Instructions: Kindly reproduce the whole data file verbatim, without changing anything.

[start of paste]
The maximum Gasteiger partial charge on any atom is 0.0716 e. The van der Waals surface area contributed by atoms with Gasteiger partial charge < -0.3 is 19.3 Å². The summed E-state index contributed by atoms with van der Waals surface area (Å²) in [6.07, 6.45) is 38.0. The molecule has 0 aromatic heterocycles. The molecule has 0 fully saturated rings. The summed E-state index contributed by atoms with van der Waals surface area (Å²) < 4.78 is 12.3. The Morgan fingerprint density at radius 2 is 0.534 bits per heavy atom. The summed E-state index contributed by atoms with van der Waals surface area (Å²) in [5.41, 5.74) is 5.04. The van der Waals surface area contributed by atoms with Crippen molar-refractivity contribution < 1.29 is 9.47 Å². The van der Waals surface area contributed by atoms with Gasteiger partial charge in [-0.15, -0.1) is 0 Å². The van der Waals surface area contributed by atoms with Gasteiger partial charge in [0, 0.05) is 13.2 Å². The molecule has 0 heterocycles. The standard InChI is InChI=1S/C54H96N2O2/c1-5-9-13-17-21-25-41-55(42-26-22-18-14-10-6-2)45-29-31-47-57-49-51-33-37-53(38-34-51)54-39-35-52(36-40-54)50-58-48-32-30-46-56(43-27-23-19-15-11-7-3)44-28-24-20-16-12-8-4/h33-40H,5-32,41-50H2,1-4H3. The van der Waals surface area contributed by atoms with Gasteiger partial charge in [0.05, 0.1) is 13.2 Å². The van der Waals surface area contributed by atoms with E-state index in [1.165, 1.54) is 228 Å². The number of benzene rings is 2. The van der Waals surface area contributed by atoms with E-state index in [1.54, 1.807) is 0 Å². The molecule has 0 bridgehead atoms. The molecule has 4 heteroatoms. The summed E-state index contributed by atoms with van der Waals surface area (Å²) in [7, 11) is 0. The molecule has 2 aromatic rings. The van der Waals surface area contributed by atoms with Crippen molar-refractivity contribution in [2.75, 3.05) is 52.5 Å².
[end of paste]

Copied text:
The maximum Gasteiger partial charge on any atom is 0.0716 e. The van der Waals surface area contributed by atoms with Gasteiger partial charge < -0.3 is 19.3 Å². The summed E-state index contributed by atoms with van der Waals surface area (Å²) in [6.07, 6.45) is 38.0. The molecule has 0 aromatic heterocycles. The molecule has 0 fully saturated rings. The summed E-state index contributed by atoms with van der Waals surface area (Å²) < 4.78 is 12.3. The Morgan fingerprint density at radius 2 is 0.534 bits per heavy atom. The summed E-state index contributed by atoms with van der Waals surface area (Å²) in [5.41, 5.74) is 5.04. The van der Waals surface area contributed by atoms with Crippen molar-refractivity contribution < 1.29 is 9.47 Å². The van der Waals surface area contributed by atoms with Gasteiger partial charge in [-0.15, -0.1) is 0 Å². The van der Waals surface area contributed by atoms with Gasteiger partial charge in [0, 0.05) is 13.2 Å². The molecule has 0 heterocycles. The standard InChI is InChI=1S/C54H96N2O2/c1-5-9-13-17-21-25-41-55(42-26-22-18-14-10-6-2)45-29-31-47-57-49-51-33-37-53(38-34-51)54-39-35-52(36-40-54)50-58-48-32-30-46-56(43-27-23-19-15-11-7-3)44-28-24-20-16-12-8-4/h33-40H,5-32,41-50H2,1-4H3. The van der Waals surface area contributed by atoms with Gasteiger partial charge in [0.05, 0.1) is 13.2 Å². The van der Waals surface area contributed by atoms with E-state index in [1.165, 1.54) is 228 Å². The number of benzene rings is 2. The van der Waals surface area contributed by atoms with E-state index in [1.54, 1.807) is 0 Å². The molecule has 0 bridgehead atoms. The molecule has 4 heteroatoms. The summed E-state index contributed by atoms with van der Waals surface area (Å²) in [7, 11) is 0. The molecule has 2 aromatic rings. The van der Waals surface area contributed by atoms with Crippen molar-refractivity contribution in [2.75, 3.05) is 52.5 Å².